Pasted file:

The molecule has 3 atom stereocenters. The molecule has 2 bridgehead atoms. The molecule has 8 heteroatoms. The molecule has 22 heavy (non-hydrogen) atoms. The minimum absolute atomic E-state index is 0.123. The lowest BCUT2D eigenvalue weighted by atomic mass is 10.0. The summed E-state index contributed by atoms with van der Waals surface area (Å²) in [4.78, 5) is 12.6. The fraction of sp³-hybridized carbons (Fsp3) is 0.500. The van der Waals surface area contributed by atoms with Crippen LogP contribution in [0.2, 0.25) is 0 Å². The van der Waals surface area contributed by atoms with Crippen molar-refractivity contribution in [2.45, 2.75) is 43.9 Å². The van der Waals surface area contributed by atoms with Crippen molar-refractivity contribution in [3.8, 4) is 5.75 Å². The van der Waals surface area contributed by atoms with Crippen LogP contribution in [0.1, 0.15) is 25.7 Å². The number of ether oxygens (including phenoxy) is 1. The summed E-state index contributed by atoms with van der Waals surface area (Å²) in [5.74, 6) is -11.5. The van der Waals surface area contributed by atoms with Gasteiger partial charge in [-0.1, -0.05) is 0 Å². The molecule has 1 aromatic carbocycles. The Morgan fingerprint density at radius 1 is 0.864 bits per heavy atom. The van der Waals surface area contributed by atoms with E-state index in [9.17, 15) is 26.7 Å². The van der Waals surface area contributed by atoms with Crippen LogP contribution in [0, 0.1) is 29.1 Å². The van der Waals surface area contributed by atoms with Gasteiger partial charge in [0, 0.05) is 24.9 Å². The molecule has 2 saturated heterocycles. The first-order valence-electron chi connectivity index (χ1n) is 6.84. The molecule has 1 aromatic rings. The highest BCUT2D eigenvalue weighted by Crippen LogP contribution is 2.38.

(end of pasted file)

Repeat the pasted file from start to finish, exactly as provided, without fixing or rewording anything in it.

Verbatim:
The molecule has 3 atom stereocenters. The molecule has 2 bridgehead atoms. The molecule has 8 heteroatoms. The molecule has 22 heavy (non-hydrogen) atoms. The minimum absolute atomic E-state index is 0.123. The lowest BCUT2D eigenvalue weighted by atomic mass is 10.0. The summed E-state index contributed by atoms with van der Waals surface area (Å²) in [4.78, 5) is 12.6. The fraction of sp³-hybridized carbons (Fsp3) is 0.500. The van der Waals surface area contributed by atoms with Crippen LogP contribution in [0.2, 0.25) is 0 Å². The van der Waals surface area contributed by atoms with Crippen molar-refractivity contribution in [2.45, 2.75) is 43.9 Å². The van der Waals surface area contributed by atoms with Crippen molar-refractivity contribution in [3.8, 4) is 5.75 Å². The van der Waals surface area contributed by atoms with Crippen LogP contribution in [0.1, 0.15) is 25.7 Å². The number of ether oxygens (including phenoxy) is 1. The summed E-state index contributed by atoms with van der Waals surface area (Å²) in [5.74, 6) is -11.5. The van der Waals surface area contributed by atoms with Gasteiger partial charge in [-0.1, -0.05) is 0 Å². The molecule has 1 aromatic carbocycles. The Morgan fingerprint density at radius 1 is 0.864 bits per heavy atom. The van der Waals surface area contributed by atoms with E-state index in [9.17, 15) is 26.7 Å². The van der Waals surface area contributed by atoms with Crippen LogP contribution in [0, 0.1) is 29.1 Å². The van der Waals surface area contributed by atoms with Gasteiger partial charge in [0, 0.05) is 24.9 Å². The molecule has 2 saturated heterocycles. The first-order valence-electron chi connectivity index (χ1n) is 6.84. The molecule has 1 aromatic rings. The highest BCUT2D eigenvalue weighted by Crippen LogP contribution is 2.38.